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FRÉDÉRIC EYMERI'S OIL PAINTINGOnly wonderment leads to true knowledge, concepts create idols

     I unveiled this painting a few days ago and, almost immediately, the inevitable question arose:

– “Why this cross on the top of the lemon?” What kind of an idea do you want to convey?

Justified as the question may be and willing as I am to always answer it, I do not like to explain my paintings. What stands at the origin of the act of creation is not an idea but an experience. An experience looks like an encounter. It’s impossible to explain an encounter without depriving it from a part of the mystery it carries. In order to express itself, the experience takes a shape: the very painting! Somehow, the painting is the best answer to the question it raises.

     The painter Nicolas de Staël wrote: “One never paints what one sees or believes to see. One paints a thousand of vibrations, one paints that which struck ones.” As I see it, the work of the artist is to put into a sensitive medium, the essence of an experience that is, by nature, non-sensitive. The more the experience is real and intense, the truer it is, the more the proposal to enter into “that which strikes us” is significant and persistent. To try and explain an artwork through didactic reasoning is, in a way, to keep oneself away from the experience suggested by the artwork itself. To reduce art to a concept is to cut it off from its origin and its purpose. Saint Gregory of Nyssa ‘s “Only wonderment leads to true knowledge, concepts create idols.” suggests anew the stance we should take in front of reality – that is, the one of a child. I believe this holds particularly true when we contemplate a painting, read a poem, or listen to a Sonata (and even more so when we create the

     A work of art is the shape through which the mystery seeks to be actualizedSince the origins of the human race, the strength and the very reason of art have been to offer a conversation with the mystery. People do not go to museums and concert halls only to get more knowledgeable or feel ephemeral emotions. Much deeper, the expectation to find a meaning and a presence leads them toward artworks as to the locus where leaving meaninglessness and loneliness behind is indeed possible. The artwork is, at its roots, this “set-apart-reality”, this sanctuary, which opens the person up to wonderment by the mere fact that it exists.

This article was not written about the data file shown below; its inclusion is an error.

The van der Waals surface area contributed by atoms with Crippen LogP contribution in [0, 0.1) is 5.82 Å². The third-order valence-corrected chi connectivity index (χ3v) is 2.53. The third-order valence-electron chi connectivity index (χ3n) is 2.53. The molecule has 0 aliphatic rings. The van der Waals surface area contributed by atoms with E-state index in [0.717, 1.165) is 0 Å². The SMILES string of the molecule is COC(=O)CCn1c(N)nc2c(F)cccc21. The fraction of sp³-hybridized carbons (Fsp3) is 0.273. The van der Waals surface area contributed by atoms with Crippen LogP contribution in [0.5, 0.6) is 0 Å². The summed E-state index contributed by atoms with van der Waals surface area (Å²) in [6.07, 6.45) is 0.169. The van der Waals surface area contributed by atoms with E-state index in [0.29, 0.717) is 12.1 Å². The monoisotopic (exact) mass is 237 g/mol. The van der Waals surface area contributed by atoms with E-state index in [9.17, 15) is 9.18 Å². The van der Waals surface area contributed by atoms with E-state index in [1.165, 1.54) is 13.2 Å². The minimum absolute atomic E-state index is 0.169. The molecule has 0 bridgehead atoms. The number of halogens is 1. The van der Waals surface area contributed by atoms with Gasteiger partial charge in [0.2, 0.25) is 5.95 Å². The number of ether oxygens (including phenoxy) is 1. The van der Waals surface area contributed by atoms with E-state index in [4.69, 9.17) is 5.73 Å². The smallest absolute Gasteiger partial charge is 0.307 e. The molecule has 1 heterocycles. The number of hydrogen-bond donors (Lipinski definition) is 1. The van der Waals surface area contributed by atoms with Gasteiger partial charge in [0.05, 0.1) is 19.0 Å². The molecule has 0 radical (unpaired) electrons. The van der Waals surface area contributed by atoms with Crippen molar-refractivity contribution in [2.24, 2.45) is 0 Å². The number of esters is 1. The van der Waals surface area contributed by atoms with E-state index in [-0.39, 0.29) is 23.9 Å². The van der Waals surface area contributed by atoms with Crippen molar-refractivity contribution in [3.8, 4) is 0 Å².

Frédéric Eymeri

huile F. EymeriOffering the world “a new piece of being

Interview of Frédéric Eymeri Reading time: 3 mn (Frédéric Eymeri is an author, poet and painter. Married and the father of three children, he is 47 years old and lives in the region of Anjou in France. He just recently opened up the small workshop where he paints for several exhibitions, and is making imself available for conferences and offering his works with a surprising concept at




What has led you to painting as an art form?


As a child, I was surrounded by artists: my mother, but also my uncle, and my grandfather. One of my first memories is of my grandfather painting a portrait of my mother. I can see vividly again this white canvas, little by little, being filled with color and becoming “a person”. It was something that really came to life. Very early, this same grandfather taught me how to draw. Through the years I painted in my spare time, without being satisfied with the result, not daring to display my work, never really ready to take the next step towards actually becoming a painter. With neither particular method nor place, overbooked and stressed in every area of my life, painting seemed to me distant and inaccessible, yet the intense desire to paint was never far from my mind. For more than twenty years, I have waited for the door to open…


What happened that allowed you to begin painting seriously?


It was when I least expected it that things came together, almost without my being aware of it. These things were: the creation of a little workshop planned as part of the renovation of our house, my encounter with a genuine and excellent teacher (which is so rare) and the most unbelievable thing, the luck to have, at least for awhile, the time – the time to learn, the time to work, the time to create. Within several months, that which I had waited for since almost forever, that which I had tried to put in place a million different ways without succeeding, this thing which has not since ceased to amaze me, was given to me! Painting took on a life of its own, taking shape within my life, in the hours of my day, in the walls of my home, in the questions of my children and the gaze of my wife, in the encouragement of my friends! For all this I am immensely grateful…


Can you tell us in a few words what the act of creating means for you?


To create means to offer to the world a “new piece of being” which recalls us to the source of everything and directs each person to their ultimate end; it is something which helps us to stay in love with the world. The point of departure is an encounter with a wholly other reality, which you catch a glimpse of and perceive in all its depth, through its many and varied relationships. It is this something saying powerfully (but in a whisper) that it is hidden here in the moment as a word to hear, a door to open, and an offer of friendship with this world that surrounds us. To create is to respond to this invitation, to try to convey to as many people as possible the intensity, the tone and the urgency of this message. For me, this happens through the figure of things (which is why my painting is figurative), even if it’s an encounter which takes place beyond this simple appearance.